Historic air pollution exposure and long-term mortality risks in England and Wales: prospective longitudinal cohort study.

TitleHistoric air pollution exposure and long-term mortality risks in England and Wales: prospective longitudinal cohort study.
Publication TypeJournal Article
Year of Publication2016
AuthorsHansell A, Ghosh RE, Blangiardo M, Perkins C, Vienneau D, Goffe K, Briggs D, Gulliver J
JournalThorax
Volume71
Issue4
Pagination330-8
Date Published2016 Apr
ISSN1468-3296
KeywordsAir Pollution, England, Environmental Exposure, History, 20th Century, History, 21st Century, Humans, Longitudinal Studies, Oxides, Particulate Matter, Prospective Studies, Respiratory Tract Diseases, Risk Factors, Smoke, Sulfur Compounds, Time Factors, Wales
Abstract

INTRODUCTION: Long-term air pollution exposure contributes to mortality but there are few studies examining effects of very long-term (>25 years) exposures.

METHODS: This study investigated modelled air pollution concentrations at residence for 1971, 1981, 1991 (black smoke (BS) and SO2) and 2001 (PM10) in relation to mortality up to 2009 in 367,658 members of the longitudinal survey, a 1% sample of the English Census. Outcomes were all-cause (excluding accidents), cardiovascular (CV) and respiratory mortality.

RESULTS: BS and SO2 exposures remained associated with mortality decades after exposure-BS exposure in 1971 was significantly associated with all-cause (OR 1.02 (95% CI 1.01 to 1.04)) and respiratory (OR 1.05 (95% CI 1.01 to 1.09)) mortality in 2002-2009 (ORs expressed per 10 μg/m(3)). Largest effect sizes were seen for more recent exposures and for respiratory disease. PM10 exposure in 2001 was associated with all outcomes in 2002-2009 with stronger associations for respiratory (OR 1.22 (95% CI 1.04 to 1.44)) than CV mortality (OR 1.12 (95% CI 1.01 to 1.25)). Adjusting PM10 for past BS and SO2 exposures in 1971, 1981 and 1991 reduced the all-cause OR to 1.16 (95% CI 1.07 to 1.26) while CV and respiratory associations lost significance, suggesting confounding by past air pollution exposure, but there was no evidence for effect modification. Limitations include limited information on confounding by smoking and exposure misclassification of historic exposures.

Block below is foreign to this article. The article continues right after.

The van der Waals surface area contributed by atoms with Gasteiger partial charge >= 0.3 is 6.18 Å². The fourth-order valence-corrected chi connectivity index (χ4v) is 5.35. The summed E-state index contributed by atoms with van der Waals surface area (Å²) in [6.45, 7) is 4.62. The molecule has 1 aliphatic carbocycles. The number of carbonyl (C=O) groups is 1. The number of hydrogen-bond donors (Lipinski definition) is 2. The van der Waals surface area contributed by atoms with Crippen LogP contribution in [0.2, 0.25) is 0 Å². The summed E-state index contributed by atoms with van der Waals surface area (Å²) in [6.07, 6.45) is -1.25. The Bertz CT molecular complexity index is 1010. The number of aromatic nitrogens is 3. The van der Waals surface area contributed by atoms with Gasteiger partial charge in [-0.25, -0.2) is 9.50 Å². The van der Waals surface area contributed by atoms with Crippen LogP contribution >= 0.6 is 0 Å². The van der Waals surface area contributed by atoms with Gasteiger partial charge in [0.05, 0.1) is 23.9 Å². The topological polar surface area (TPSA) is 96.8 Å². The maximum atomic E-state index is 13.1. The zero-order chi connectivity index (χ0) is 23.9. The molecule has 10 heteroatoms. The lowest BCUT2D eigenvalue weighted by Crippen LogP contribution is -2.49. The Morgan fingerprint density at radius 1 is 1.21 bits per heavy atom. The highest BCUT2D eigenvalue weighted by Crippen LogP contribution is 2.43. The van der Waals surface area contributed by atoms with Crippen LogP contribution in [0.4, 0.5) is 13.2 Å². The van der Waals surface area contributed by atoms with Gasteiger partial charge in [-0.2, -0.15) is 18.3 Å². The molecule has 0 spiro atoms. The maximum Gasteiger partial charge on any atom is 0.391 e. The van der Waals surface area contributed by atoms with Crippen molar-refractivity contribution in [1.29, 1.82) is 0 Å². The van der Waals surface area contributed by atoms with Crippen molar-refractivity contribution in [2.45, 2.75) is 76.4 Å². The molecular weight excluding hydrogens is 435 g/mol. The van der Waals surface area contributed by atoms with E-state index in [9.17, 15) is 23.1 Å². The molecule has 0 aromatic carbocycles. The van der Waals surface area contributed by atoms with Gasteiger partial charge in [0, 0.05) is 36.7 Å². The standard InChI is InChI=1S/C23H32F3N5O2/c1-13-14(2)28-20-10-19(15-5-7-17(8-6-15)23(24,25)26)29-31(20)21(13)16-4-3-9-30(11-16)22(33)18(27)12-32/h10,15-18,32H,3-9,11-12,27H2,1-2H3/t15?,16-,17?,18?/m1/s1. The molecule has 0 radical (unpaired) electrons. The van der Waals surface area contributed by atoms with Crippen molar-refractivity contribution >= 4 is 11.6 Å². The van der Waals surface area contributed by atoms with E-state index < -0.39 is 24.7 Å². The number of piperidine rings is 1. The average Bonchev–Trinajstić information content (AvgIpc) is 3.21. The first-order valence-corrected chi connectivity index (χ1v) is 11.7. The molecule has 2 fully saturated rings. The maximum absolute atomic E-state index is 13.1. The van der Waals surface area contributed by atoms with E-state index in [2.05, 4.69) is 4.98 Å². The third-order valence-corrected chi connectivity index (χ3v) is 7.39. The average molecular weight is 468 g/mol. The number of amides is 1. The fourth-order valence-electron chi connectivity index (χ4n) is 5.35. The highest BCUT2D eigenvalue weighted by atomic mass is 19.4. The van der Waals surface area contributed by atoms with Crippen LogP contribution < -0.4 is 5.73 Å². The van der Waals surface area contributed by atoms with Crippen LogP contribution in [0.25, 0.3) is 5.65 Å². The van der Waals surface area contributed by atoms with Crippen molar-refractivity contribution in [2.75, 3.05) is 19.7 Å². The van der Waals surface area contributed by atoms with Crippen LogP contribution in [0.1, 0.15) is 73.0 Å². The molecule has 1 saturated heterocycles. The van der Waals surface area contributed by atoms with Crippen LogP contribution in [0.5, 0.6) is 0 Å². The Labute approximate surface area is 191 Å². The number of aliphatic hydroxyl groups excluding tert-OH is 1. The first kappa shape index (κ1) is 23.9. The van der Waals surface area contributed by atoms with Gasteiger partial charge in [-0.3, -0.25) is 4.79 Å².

CONCLUSIONS: This large national study suggests that air pollution exposure has long-term effects on mortality that persist decades after exposure, and that historic air pollution exposures influence current estimates of associations between air pollution and mortality.

DOI10.1136/thoraxjnl-2015-207111
Alternate JournalThorax
PubMed ID26856365
PubMed Central IDPMC4819629
Grant ListMR/L01341X/1 / / Medical Research Council / United Kingdom
075883 / / Wellcome Trust / United Kingdom
/ / Medical Research Council / United Kingdom